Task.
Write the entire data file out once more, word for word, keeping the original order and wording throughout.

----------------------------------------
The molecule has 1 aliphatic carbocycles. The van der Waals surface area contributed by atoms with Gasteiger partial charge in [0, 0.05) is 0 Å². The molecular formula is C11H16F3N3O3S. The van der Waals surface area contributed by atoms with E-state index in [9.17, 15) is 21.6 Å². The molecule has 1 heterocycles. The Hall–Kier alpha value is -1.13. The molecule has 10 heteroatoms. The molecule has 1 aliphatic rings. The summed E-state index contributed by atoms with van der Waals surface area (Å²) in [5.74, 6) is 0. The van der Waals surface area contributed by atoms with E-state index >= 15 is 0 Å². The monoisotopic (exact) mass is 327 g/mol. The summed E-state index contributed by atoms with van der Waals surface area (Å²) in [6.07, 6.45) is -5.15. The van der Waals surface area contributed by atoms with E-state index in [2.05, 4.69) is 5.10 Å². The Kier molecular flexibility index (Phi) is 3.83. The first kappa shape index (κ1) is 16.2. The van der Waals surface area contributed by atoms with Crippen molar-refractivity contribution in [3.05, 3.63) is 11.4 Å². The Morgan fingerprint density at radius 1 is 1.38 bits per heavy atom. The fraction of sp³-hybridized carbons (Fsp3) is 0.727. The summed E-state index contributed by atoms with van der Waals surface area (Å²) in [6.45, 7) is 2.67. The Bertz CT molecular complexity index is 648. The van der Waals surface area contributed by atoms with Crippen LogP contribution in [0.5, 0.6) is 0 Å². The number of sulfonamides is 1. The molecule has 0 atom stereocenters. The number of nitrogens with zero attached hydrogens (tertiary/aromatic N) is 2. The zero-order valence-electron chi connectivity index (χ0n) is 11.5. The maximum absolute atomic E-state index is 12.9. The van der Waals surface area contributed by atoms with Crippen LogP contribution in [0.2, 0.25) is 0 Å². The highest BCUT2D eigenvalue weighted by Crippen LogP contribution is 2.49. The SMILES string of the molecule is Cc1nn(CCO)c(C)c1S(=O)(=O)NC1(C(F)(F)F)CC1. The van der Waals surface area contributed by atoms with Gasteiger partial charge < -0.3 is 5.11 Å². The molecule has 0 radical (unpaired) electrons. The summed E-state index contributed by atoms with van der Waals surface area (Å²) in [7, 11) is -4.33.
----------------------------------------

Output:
The molecule has 1 aliphatic carbocycles. The van der Waals surface area contributed by atoms with Gasteiger partial charge in [0, 0.05) is 0 Å². The molecular formula is C11H16F3N3O3S. The van der Waals surface area contributed by atoms with E-state index in [9.17, 15) is 21.6 Å². The molecule has 1 heterocycles. The Hall–Kier alpha value is -1.13. The molecule has 10 heteroatoms. The molecule has 1 aliphatic rings. The summed E-state index contributed by atoms with van der Waals surface area (Å²) in [5.74, 6) is 0. The van der Waals surface area contributed by atoms with E-state index >= 15 is 0 Å². The monoisotopic (exact) mass is 327 g/mol. The summed E-state index contributed by atoms with van der Waals surface area (Å²) in [6.07, 6.45) is -5.15. The van der Waals surface area contributed by atoms with E-state index in [2.05, 4.69) is 5.10 Å². The Kier molecular flexibility index (Phi) is 3.83. The first kappa shape index (κ1) is 16.2. The van der Waals surface area contributed by atoms with Crippen molar-refractivity contribution in [3.05, 3.63) is 11.4 Å². The Morgan fingerprint density at radius 1 is 1.38 bits per heavy atom. The fraction of sp³-hybridized carbons (Fsp3) is 0.727. The summed E-state index contributed by atoms with van der Waals surface area (Å²) in [6.45, 7) is 2.67. The Bertz CT molecular complexity index is 648. The van der Waals surface area contributed by atoms with Crippen LogP contribution in [0.5, 0.6) is 0 Å². The number of sulfonamides is 1. The molecule has 0 atom stereocenters. The number of nitrogens with zero attached hydrogens (tertiary/aromatic N) is 2. The zero-order valence-electron chi connectivity index (χ0n) is 11.5. The maximum absolute atomic E-state index is 12.9. The van der Waals surface area contributed by atoms with Crippen LogP contribution in [0.2, 0.25) is 0 Å². The highest BCUT2D eigenvalue weighted by Crippen LogP contribution is 2.49. The SMILES string of the molecule is Cc1nn(CCO)c(C)c1S(=O)(=O)NC1(C(F)(F)F)CC1. The van der Waals surface area contributed by atoms with Gasteiger partial charge < -0.3 is 5.11 Å². The molecule has 0 radical (unpaired) electrons. The summed E-state index contributed by atoms with van der Waals surface area (Å²) in [7, 11) is -4.33.